The lab with overall best global fold change was again the R3 one. Main part of the winners were of the jandersonlee type that also hit through as winners 1 round.  

  • Global fold change range up till 34%

  • Fold change up to 37%

  • Lane sharing by sequence overlap between switch elements.

  • Leaving input before staying input (preferred order)

Global fold change

Global fold change overview


For now it still seems that that specific things in a design makes it easier to achieve a high global fold change. Placed in order from more important to less important. The last option can be used to circumvent that one hasn’t gotten the inputs in preferred order.

  • Extensive overlapping between inputs

  • Inputs in preferred order

  • A static stem in the switching area

High fold change versus global fold change

I have been thinking about the relation between high local fold change and global fold change.

It is possible reaching a very high fold change with a high degree of freedom for switching (towards full moving and away from static) But I think it comes at a cost of global fold change and the switch being harder to control.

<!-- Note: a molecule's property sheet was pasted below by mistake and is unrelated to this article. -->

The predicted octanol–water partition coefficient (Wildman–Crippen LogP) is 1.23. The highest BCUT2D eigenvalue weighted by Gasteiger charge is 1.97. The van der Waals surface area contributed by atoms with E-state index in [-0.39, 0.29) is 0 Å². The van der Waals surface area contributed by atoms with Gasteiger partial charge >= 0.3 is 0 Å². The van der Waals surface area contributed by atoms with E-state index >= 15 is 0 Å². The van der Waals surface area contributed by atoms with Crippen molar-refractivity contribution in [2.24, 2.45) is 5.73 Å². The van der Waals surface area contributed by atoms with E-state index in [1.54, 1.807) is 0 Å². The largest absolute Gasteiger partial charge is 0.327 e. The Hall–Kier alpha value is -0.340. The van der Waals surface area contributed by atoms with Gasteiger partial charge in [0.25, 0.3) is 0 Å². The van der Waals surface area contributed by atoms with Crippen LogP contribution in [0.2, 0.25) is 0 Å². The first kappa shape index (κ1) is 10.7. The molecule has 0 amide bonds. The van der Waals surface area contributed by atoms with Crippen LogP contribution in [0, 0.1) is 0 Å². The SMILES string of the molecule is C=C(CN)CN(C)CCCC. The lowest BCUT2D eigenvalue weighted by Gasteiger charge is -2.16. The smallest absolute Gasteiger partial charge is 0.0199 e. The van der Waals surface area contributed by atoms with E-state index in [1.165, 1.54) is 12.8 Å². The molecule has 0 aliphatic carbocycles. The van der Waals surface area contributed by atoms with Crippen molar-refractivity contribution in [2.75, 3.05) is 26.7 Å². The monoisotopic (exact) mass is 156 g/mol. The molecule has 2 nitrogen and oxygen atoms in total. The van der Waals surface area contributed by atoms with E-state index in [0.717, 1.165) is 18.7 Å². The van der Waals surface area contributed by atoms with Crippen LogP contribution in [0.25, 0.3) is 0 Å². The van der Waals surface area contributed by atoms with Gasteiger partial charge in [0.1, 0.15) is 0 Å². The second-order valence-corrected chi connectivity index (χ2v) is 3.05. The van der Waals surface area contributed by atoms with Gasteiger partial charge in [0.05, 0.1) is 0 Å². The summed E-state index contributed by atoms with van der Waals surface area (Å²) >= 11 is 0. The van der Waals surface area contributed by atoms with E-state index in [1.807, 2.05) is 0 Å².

Just like for the FMN/MS2 switches, the designs that reached highest fold change, allowed an extra degree of switch freedom (only neck static but with static stem in the switching area removed) compared to the more partial moving switches (having 1 or more static stems besides the neck). But I suspect these less partial moving switches may be harder to make switch in a very precise way at a larger range of concentrations.  

The strictly overlapping R3 designs can be likened with the partial moving switches. By the extensive overlapping their degree of freedom is limited.

One see far higher fold changes in the TB switches with fewer inputs. The more inputs, the more limited fold change? Likely, because more inputs also means far fewer degrees of freedom.